House Majority Leader Tom DeLay (R-Tex.), struggling to protect his Washington power base as legal and ethical issues fester, also has to watch his back on the home front.
Though the change has received little notice, DeLay's strength in his suburban Houston congressional district of strip malls and housing developments has eroded considerably -- forcing him to renew his focus on protecting his seat.
Seems Tommy had a harder time with the election than we realized:
DeLay garnered 55 percent of the vote in the November election against a relatively unknown Democrat, Some Republican officials and DeLay supporters worry that with President Bush absent from the top of the ticket next year, liberal interest groups might target the conservative majority leader and spend millions of dollars on campaign ads to try to defeat him
Well hmmmmm do WE know anybody like that?
and he IS vulnerable:
Ironically, the Texas redistricting plan he engineered over strong Democratic objections drained some vital Republican support and could make it tougher for him to win reelection.
DeLay's new district wound up several percentage points less Republican than his previous one, and it has a substantial and growing Asian American population.
and let's not forget the impact of an ethical scandal or two on a close race
- DeLay, 57, got into trouble last year when the House ethics committee admonished him three times.
-Three of his Texas associates were indicted by a Travis County grand jury on charges of illegal fundraising related to a controversial redistricting plan that DeLay helped push through the state legislature.
-Testimony began this week in a civil case brought in Austin by five Democrats who allege that a political action committee begun by DeLay improperly spent about $600,000 in corporate contributions to implement the plan and unseat them.
Even Big media may be sensing blood in the water:
-Lesley Stahl of CBS's "60 Minutes" questioned DeLay about legal issues last month when he was trying to talk about tsunami relief, and she interviewed Travis County District Attorney Ronnie Earle, who is conducting the grand jury that indicted DeLay's three associates.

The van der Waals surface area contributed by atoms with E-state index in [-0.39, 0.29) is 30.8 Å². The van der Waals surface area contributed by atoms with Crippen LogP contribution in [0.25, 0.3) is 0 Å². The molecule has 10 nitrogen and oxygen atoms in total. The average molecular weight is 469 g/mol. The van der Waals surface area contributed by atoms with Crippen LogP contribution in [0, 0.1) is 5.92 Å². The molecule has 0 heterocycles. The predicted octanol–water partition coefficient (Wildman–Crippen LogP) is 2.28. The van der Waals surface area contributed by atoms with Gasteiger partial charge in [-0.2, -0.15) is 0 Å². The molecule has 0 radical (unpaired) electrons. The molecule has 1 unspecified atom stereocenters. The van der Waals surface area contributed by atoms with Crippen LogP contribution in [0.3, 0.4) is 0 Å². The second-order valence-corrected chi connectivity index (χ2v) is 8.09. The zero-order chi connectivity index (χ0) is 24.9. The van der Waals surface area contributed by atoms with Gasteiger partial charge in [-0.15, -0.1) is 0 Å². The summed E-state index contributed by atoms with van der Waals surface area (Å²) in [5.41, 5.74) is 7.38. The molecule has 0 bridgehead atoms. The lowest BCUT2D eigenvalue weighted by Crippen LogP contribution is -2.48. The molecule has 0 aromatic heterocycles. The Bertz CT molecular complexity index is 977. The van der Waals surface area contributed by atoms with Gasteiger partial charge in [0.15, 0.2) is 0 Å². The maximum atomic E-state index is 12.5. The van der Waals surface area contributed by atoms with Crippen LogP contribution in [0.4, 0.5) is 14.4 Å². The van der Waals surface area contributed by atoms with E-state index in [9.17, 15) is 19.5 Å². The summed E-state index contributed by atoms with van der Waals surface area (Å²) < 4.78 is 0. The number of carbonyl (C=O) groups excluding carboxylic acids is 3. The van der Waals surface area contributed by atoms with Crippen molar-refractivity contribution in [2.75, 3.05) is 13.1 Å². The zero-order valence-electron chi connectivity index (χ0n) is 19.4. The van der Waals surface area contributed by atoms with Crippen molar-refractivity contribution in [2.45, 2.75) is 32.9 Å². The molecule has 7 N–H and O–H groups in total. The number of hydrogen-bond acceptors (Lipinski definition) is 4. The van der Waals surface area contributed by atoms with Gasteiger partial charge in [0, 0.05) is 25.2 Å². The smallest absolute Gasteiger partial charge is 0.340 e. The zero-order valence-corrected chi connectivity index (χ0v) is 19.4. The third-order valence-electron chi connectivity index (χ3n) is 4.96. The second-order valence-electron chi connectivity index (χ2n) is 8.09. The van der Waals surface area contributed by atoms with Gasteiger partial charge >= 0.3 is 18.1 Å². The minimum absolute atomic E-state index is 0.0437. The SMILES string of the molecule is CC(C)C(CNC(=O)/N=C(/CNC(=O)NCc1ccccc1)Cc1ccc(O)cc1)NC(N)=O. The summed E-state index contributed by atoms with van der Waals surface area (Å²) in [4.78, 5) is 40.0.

-Last week, the National Journal reported that DeLay, his wife, Christine, and close aides had traveled the world with Jack Abramoff, who once was one of the Republican Party's most powerful lobbyists and now is facing criminal and congressional investigations for millions of dollars in fees he received from casino-operating Indian tribes seeking to influence the federal government.
But our window of assault is not large. Tommy is already preparing for the fight by
Hiring new muscle
In January, DeLay shook up his team of political consultants. He signed on Sam Dawson, who was a top political aide to then-House Speaker Newt Gingrich (R-Ga.) and helped devise the Republican strategy for taking over the House in 1994. Dawson will serve as his general consultant and media strategist.
and trying to buy off the Local Democrats:
Houston Mayor Bill White, former chairman of the Texas Democratic Party, said DeLay was "ruthless" on redistricting but has been cooperative in getting money for the area and has moved to make amends with corporate leaders he alienated with his opposition to funding for light rail instead of buses.
Indeed, DeLay is greeted as a sugar daddy almost everywhere he goes here. During a symposium DeLay attended last week at the University of Texas School of Public Health in Houston, he was repeatedly saluted in the speeches and PowerPoint presentations for the federal funds he had helped arrange for the school's Center for Biosecurity and Public Health Preparedness, which bills itself as "improving our nation's health security."
So we have a golden opportunity to Avenge Tom Daschle, and draw serious blood in the upcoming mid-terms. Are we up to the challenge?